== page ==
Oil firms 'rethink investment' after £2bn tax hike
Oil firms are now "rethinking" their plans for investment in the North Sea over the imposition of a £2bn windfall tax, according to an industry leader.
Malcolm Webb, head of the trade body Oil and Gas UK, called for emergency meetings over the move, announced in the Chancellor's Budget last week.
The industry has claimed tens of thousands of jobs in the UK could go.
Norwegian oil giant Statoil told BBC Scotland it was now "reflecting" on its North Sea investment.
It currently has a £3bn investment in the Mariner field and has not cancelled production there, but said it was considering the implications of the new tax.
Graham Stewart, chief executive of Aberdeen-based Faroe Petroleum, said the rise would have an impact.
"We're active in Norway, which is known as quite a high tax environment. But they encourage exploration by giving companies tax rebates the year after they've incurred their costs.
"The UK's doing quite the opposite, it's making it more difficult for exploration companies.
"So it will more than likely cause some degree of movement out of the UK.
"I think Norway, from our point of view, is the area we'll focus a bit more on."
Surging oil prices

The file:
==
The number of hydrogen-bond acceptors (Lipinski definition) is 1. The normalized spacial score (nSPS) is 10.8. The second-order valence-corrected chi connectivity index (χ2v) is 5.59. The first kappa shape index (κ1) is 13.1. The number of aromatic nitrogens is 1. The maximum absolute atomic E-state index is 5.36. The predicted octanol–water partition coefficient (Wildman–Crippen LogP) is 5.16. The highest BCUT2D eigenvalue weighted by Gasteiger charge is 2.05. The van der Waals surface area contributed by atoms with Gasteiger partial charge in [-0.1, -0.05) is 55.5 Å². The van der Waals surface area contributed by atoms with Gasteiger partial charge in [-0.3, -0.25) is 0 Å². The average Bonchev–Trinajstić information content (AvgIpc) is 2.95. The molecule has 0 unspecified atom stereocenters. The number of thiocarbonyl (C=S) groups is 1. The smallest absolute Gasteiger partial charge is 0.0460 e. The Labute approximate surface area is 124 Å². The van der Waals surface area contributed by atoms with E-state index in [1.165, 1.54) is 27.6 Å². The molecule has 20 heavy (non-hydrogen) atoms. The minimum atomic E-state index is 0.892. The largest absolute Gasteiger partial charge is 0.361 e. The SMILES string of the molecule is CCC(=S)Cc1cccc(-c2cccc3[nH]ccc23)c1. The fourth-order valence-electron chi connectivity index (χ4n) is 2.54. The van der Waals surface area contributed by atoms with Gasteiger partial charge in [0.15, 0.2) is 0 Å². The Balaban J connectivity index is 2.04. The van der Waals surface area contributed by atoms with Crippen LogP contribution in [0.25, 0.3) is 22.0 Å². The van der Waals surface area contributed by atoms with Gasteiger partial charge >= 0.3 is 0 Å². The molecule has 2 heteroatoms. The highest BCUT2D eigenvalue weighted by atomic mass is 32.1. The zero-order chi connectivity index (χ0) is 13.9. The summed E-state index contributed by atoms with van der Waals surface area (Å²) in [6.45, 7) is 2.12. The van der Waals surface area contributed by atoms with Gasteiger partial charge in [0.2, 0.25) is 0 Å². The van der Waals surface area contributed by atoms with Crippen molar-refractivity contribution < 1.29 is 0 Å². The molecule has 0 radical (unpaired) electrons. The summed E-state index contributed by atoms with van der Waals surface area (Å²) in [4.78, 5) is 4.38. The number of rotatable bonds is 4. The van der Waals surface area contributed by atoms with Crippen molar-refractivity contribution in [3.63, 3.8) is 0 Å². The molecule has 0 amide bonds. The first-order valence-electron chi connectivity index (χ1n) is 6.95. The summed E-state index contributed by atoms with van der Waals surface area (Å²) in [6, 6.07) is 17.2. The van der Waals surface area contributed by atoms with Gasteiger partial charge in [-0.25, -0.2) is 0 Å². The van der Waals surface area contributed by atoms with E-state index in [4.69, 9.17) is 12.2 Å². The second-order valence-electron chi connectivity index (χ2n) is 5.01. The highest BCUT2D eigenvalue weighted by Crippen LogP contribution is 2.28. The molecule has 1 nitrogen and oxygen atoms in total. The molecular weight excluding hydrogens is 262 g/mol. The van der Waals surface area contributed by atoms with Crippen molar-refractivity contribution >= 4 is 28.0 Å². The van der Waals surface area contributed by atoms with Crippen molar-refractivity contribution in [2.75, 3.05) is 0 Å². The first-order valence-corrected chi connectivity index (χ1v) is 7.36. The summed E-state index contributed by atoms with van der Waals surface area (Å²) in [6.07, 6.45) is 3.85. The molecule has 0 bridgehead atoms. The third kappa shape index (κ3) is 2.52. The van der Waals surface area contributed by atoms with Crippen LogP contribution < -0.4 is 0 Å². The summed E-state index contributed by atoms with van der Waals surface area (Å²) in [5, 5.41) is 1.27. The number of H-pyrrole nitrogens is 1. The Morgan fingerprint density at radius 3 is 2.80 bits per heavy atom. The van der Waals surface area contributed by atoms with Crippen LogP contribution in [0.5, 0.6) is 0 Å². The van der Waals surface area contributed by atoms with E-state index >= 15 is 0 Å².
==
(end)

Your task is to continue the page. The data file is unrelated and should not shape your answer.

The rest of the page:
Oil and Gas UK wants to discuss the move with the Treasury and with the government-industry forum, Pilot.
It follows the Budget announcement of a £2bn tax to fund a fuel duty cut, after a surge in global oil prices.
The trade body's economic director Mike Tholen rejected claims that the reduction in corporation tax will balance the loss of revenue.
"I'd like to say that was the case," he said.
"Unfortunately our corporation tax is 30% basic. We pay 32% on top and that will not change because of the Budget.
"So we're still in circumstances where tax goes down for the rest of industry but goes up for us.
"It's not the best way to maximise investment in the UK's resources."
Senior members of Oil and Gas UK met in Aberdeen on Monday to discuss its response.
It said the Budget looked like it was constructed hurriedly, without assessing the damage to investor confidence.
Chief executive Malcolm Webb said: "The move has made companies rethink their plans to step up investment in the next few years, jeopardising tens of thousands of jobs as well as indigenous oil and gas production which will likely lead to an increase in the import of these fuels.
"The lost trust will take a very long time to rebuild. Meanwhile, the industry has called an emergency meeting of Pilot, the government-industry forum established to help maximise recovery from the UK continental shelf, and also with the Treasury."